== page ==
Global Payroll and Benefits

The secret to an engaging employee benefit program

Flexibility? Low cost? A wellness fund? We know the secret.
July 8, 2021
Ally Fekaiki
A person with their hands on laptop keyboard and the text 'employee benefits' appears on screen

With workplace paradigms in a state of flux, the topic of benefits have come under the spotlight. It goes without saying that our remuneration from work is much more than a salary, and it’s expected of an employer to have a comprehensive and engaging benefits program if they want to compete for the best talent, and keep them.

The question is: how do you make everyone feel supported and valued, regardless of their location or circumstances? With distributed work going mainstream over the coming years, it’s crucial that a flexible and inclusive approach is used. So how do you create an engaging employee benefit program that your team actually adopts?

1. Make autonomy a central part of your strategy

The key to creating an engaging employee benefit program is offering as much choice to employees as possible. Traditionally, benefits (at best) have been a menu of offerings such as medical care and vouchers that employees can make use of. That one-size-fits all approach meant engagement was notoriously low.

It’s not a stretch to agree that well-being is subjective; what makes me happy and fulfilled is different to what makes you happy and fulfilled. As a result, giving employees the power to choose and self-serve what they need, when they need it, has massively increased engagement. Now that parents can choose childcare over fitness, and young 20-somethings can choose mental health support over financial support, utilisation is naturally maximised.

In our research at Juno, we have found that over ⅔ of employees don’t use their benefits because they are untailored to them. Those same two-thirds report that a lack of visibility of what they have on offer is also a factor in their low utilisation.

Moreover, when it comes to budget, offering a personalised allowance to all employees means that everybody has the same level of care globally. That way you can scale your program as you grow your team.

2. Invest in a more open definition of ‘benefits’

As we enter a new epoque at work, benefits themselves will go through a redefinition. At Juno, our clients have completely reconfigured what they consider benefits to be. Not only that, but clients are investing far more than they used to. Previously, a lot of benefits forced employees to come out of pocket in order to redeem them (think coupons and discount vouchers) which was a leading factor in their under-utilisation.

Benefits plans should support well-being and mental health, andempower employees to act preventatively and that may mean accessing services or products that are not strictly mental health related but may help employees around the house, with their kids, and with their general lifestyle.

Lifestyle support is a great benefit to offer, especially if those benefits can offer employees’ time back in their busy lives. For example, employees love getting their houses cleaned or laundry picked up. It’s a benefit that is time-giving rather than time-consuming and, for many busy professionals, that’s a huge help.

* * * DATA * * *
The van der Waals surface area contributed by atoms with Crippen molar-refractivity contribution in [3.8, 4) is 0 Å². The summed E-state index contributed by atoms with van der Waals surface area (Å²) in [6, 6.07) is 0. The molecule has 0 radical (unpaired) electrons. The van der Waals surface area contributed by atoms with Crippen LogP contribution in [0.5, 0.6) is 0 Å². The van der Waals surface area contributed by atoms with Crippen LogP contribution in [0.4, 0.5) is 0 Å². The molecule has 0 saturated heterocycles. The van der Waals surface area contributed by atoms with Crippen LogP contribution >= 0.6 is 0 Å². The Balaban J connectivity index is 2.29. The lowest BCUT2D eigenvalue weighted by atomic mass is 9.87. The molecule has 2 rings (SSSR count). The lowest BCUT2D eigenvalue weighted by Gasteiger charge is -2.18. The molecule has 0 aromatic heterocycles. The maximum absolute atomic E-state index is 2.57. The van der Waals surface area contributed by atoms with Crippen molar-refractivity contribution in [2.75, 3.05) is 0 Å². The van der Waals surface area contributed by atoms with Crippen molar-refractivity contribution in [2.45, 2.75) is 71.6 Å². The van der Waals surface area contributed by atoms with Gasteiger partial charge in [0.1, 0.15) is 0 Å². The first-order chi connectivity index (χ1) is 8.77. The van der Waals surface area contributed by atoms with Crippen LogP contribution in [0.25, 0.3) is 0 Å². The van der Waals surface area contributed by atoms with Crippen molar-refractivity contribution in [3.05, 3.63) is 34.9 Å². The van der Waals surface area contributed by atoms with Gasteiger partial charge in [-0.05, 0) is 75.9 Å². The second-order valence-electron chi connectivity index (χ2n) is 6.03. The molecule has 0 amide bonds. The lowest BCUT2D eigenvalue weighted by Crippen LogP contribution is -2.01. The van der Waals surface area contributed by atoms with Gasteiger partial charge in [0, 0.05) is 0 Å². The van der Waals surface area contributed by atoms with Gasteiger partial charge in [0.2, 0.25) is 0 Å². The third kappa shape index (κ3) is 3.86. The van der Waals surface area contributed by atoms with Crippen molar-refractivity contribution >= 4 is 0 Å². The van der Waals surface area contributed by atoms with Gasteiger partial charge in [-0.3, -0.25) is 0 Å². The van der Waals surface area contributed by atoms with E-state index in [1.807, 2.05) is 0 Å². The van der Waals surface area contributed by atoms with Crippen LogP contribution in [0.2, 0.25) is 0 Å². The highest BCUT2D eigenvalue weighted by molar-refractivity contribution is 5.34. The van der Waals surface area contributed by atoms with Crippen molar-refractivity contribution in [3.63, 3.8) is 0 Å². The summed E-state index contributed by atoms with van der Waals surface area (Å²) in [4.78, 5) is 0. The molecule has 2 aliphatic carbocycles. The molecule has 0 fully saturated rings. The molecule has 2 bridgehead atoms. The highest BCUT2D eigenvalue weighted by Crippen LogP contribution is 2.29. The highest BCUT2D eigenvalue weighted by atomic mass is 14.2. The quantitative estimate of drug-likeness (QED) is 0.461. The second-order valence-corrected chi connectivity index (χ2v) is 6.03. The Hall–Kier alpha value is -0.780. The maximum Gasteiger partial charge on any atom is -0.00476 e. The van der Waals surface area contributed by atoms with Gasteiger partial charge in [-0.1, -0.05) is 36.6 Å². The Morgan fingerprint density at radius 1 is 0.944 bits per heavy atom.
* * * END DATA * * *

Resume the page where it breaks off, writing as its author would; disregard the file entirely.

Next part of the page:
We encourage employers to open up the definition of benefits not just to mean health insurance or fitness, but to consider how they can support their lifestyle and families. That way employees can discover new and interesting ways to support themselves, thus boosting engagement even further.

3. Get out of the way, if you can

The employers we work with care a whole lot about their employee experience. There’s no doubt about that. What they also understand is that there is a benefit to getting out of the way of your employees. Especially with mental health, people have a complex range of needs and requirements and it’s crucial that there is a boundary between people and their employers.

Rightly, there are privacy concerns when it comes to employers gathering or having visibility over the data and usage of their employees. Offering employees the chance to self-serve their own support and ensuring there are clearly distinct boundaries will naturally mean higher engagement and trust.

In sum, what we have learnt at Juno is that offering choice and flexibility to employees is the core driver in a highly engaging benefits programme. Moreover, empowering employees to look after their own wellbeing means that not only do you save thousands as an employer on previously under-utilised initiatives, but you can scale your benefits globally too.

About Oyster

Oyster is a global employment platform designed to enable visionary HR leaders to find, hire, pay, manage, develop and take care of a thriving global workforce. It lets growing companies give valued international team members the experience they deserve, without the usual headaches and expense.

Oyster enables hiring anywhere in the world with reliable, compliant payroll, and great local benefits and perks.

About the Author

Ally is the founder of Juno, an on-demand employee wellbeing platform.

About the Author

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